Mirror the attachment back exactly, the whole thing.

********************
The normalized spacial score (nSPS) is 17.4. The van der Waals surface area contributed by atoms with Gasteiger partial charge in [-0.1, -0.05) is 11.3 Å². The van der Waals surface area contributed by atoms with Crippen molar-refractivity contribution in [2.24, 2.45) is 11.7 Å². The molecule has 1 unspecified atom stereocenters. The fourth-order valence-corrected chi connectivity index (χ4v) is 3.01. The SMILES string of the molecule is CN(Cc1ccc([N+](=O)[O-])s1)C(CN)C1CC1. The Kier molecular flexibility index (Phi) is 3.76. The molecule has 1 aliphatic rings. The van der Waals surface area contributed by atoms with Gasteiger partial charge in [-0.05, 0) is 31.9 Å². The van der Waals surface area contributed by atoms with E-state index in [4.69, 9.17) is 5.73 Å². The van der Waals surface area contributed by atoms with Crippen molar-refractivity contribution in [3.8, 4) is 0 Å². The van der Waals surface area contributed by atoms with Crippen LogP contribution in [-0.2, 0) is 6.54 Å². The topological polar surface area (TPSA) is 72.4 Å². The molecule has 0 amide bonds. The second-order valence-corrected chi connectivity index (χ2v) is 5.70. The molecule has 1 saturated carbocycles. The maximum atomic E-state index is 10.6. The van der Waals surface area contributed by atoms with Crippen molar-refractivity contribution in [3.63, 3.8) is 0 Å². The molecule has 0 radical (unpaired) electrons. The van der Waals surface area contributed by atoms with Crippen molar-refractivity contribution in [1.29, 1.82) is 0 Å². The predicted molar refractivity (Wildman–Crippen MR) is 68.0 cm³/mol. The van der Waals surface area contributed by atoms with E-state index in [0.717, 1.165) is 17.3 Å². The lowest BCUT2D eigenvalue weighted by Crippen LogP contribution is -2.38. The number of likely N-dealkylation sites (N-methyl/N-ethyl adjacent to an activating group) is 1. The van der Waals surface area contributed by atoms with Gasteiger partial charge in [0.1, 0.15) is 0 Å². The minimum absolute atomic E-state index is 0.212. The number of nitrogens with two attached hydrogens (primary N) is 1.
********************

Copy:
The normalized spacial score (nSPS) is 17.4. The van der Waals surface area contributed by atoms with Gasteiger partial charge in [-0.1, -0.05) is 11.3 Å². The van der Waals surface area contributed by atoms with Crippen molar-refractivity contribution in [2.24, 2.45) is 11.7 Å². The molecule has 1 unspecified atom stereocenters. The fourth-order valence-corrected chi connectivity index (χ4v) is 3.01. The SMILES string of the molecule is CN(Cc1ccc([N+](=O)[O-])s1)C(CN)C1CC1. The Kier molecular flexibility index (Phi) is 3.76. The molecule has 1 aliphatic rings. The van der Waals surface area contributed by atoms with Gasteiger partial charge in [-0.05, 0) is 31.9 Å². The van der Waals surface area contributed by atoms with E-state index in [4.69, 9.17) is 5.73 Å². The van der Waals surface area contributed by atoms with Crippen molar-refractivity contribution in [3.8, 4) is 0 Å². The van der Waals surface area contributed by atoms with Crippen LogP contribution in [-0.2, 0) is 6.54 Å². The topological polar surface area (TPSA) is 72.4 Å². The molecule has 0 amide bonds. The second-order valence-corrected chi connectivity index (χ2v) is 5.70. The molecule has 1 saturated carbocycles. The maximum atomic E-state index is 10.6. The van der Waals surface area contributed by atoms with Crippen molar-refractivity contribution in [3.63, 3.8) is 0 Å². The molecule has 0 radical (unpaired) electrons. The van der Waals surface area contributed by atoms with Crippen molar-refractivity contribution in [1.29, 1.82) is 0 Å². The predicted molar refractivity (Wildman–Crippen MR) is 68.0 cm³/mol. The van der Waals surface area contributed by atoms with E-state index in [0.717, 1.165) is 17.3 Å². The lowest BCUT2D eigenvalue weighted by Crippen LogP contribution is -2.38. The number of likely N-dealkylation sites (N-methyl/N-ethyl adjacent to an activating group) is 1. The van der Waals surface area contributed by atoms with Gasteiger partial charge in [0.1, 0.15) is 0 Å². The minimum absolute atomic E-state index is 0.212. The number of nitrogens with two attached hydrogens (primary N) is 1.